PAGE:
For 24-year-old Nima Tsering, the charms of a metropolis where most of his peers from a hamlet in Arunachal Pradesh have migrated in search of greener pastures hold no allure. The preservation and revival of a thousand-year-old paper-making craft of the Monpa tribe are what matters most. The ‘Mon Shugu’ or the paper of the Monpas is sourced from the bark of a shrub called the ‘Shugu Sheng’, which literally translates to a paper plant. It is made in the picturesque Mukto village in Arunachal Pradesh’s Tawang district, but the craft is on the verge of extinction. (Also read: 6 Incredible tribal and folk art forms of India you should know about )

“Few people know about the existence of this fine-textured handmade paper and even fewer can make it. The technique has been passed down in families for generations. There are only four to five households in our village that are engaged in this work,” Tsering told PTI.

The craft has fallen victim to the triple whammy of a small customer base, wafer-thin profit margins, and mass migration of youth, he added. Tsering was part of a group from Mukto still engaged in making Mon Shugu. They were here to participate in the seventh edition of the recently-concluded Northeast Green Summit.

The summit was organised by Vibgyor NE Foundation, a not-for-profit organisation, specialising in green issues of Northeast India, at the North Eastern Police Academy (NEPA) here. Tsering’s neighbour, Sangey Dorjee (57), has been making the Mon Shugu since the age of seven and lamented the lack of awareness surrounding the special paper, which is chemical-free, eco-friendly, and has a long life.

“Buddhist monks and locals in Tawang form the major chunk of our customers. The monks write religious texts on this paper which are then inserted into prayer wheels at monasteries. They only use this paper because it is lightweight and considered pure as no chemicals are used in its making,” Dorjee said.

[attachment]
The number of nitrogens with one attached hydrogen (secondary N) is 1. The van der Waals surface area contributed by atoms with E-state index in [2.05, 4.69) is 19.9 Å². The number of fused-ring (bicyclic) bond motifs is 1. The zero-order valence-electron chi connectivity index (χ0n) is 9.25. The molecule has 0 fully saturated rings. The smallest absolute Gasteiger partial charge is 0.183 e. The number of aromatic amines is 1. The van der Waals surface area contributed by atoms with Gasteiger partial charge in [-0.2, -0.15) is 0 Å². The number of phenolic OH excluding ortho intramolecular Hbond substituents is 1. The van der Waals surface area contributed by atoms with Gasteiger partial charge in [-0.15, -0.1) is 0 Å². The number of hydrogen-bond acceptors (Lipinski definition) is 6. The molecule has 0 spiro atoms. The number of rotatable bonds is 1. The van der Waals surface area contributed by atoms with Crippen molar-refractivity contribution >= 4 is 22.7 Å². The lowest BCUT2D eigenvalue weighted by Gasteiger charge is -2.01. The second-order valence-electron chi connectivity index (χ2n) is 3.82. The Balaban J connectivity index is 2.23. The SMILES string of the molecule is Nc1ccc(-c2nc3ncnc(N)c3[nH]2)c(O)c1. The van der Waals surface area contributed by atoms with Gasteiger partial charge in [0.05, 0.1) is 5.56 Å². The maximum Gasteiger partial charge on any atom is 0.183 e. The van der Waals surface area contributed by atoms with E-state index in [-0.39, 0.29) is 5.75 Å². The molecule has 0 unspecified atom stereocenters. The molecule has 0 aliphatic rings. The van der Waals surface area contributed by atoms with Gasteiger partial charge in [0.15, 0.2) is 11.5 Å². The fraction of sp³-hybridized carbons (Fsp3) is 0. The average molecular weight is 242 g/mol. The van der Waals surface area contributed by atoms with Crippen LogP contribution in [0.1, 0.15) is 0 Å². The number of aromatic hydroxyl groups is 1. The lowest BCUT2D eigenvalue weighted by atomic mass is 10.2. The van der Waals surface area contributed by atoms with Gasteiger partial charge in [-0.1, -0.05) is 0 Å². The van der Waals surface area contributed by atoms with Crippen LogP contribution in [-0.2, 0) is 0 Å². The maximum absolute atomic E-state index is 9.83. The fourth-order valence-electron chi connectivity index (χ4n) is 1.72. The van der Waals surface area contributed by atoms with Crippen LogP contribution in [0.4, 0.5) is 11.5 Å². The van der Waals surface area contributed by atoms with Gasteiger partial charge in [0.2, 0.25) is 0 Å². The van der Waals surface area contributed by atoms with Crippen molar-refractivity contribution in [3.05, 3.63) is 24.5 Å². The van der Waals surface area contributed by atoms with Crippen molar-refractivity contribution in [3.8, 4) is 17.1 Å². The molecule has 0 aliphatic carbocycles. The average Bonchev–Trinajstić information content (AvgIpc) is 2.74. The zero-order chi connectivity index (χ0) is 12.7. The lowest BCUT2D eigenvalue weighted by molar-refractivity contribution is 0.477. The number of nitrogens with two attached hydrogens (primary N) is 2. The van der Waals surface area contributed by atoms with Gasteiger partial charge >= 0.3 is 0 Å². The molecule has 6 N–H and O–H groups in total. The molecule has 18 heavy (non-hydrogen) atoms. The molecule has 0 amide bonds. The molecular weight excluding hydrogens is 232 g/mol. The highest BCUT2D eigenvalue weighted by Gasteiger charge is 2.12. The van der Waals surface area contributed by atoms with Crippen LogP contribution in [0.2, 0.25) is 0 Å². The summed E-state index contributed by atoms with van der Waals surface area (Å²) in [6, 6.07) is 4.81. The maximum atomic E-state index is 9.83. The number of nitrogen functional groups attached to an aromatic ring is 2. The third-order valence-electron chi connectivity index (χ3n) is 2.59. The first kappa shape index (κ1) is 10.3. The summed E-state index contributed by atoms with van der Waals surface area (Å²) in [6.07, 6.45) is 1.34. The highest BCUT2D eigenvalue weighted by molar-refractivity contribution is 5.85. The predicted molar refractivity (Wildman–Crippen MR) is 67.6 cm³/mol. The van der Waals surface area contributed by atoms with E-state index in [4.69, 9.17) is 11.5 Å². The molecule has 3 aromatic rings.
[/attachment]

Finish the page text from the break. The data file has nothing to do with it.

The father of five said they are finding ways to revive the craft and asserted that things will change for the better in the days ahead.

“We have recently set up the Traditional Paper and Handicraft Marketing Society to reach out to ministers, government officials, and NGOs to help us save this dying tradition,” he said.

“We are also planning to join social media platforms to promote Mon Shugu and also sell our products on e-marketplaces,” he added. Agreed Tsering, the youngest in the group, saying he understood the power of social media and if their product attracts people on Instagram, Snapchat, and Facebook, it could change their fortunes overnight.

“I am very serious about selling our products on social media,” he said, adding that a 10-sheet bundle of A4 size printer-friendly Mon Shugu costs around 200 while a one square metre sheet can be bought for 50.

“The price depends on the thickness of the paper, the thicker the paper, the costlier it is,” he said, adding that Mon Shugu can be used to make handbags, envelopes, and a base for paintings. However, Dorjee flagged the logistical challenges that might hinder their plans of joining the e-marketplace.

“We have internet in our village but the courier service is available only at the district headquarters,” he rued.

“So, if we get orders, we will have to deliver them at the headquarters which will add to the costs. If doorstep courier service is made available in the village, it will help us immensely,” he said.

Meanwhile, Thinley Gombo (53), stressed that while the governments will do their bit in due course of time, it is imperative for the locals of Mukto village to encourage their young ones to become a part of the paper-making tradition.

“I have two kids and both are studying in Shillong. I have managed to convince one of them to return to the village and join me in making Mon Shugu,” Gombo said with pride in his voice and a grin on his face.

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This story has been published from a wire agency feed without modifications to the text. Only the headline has been changed.

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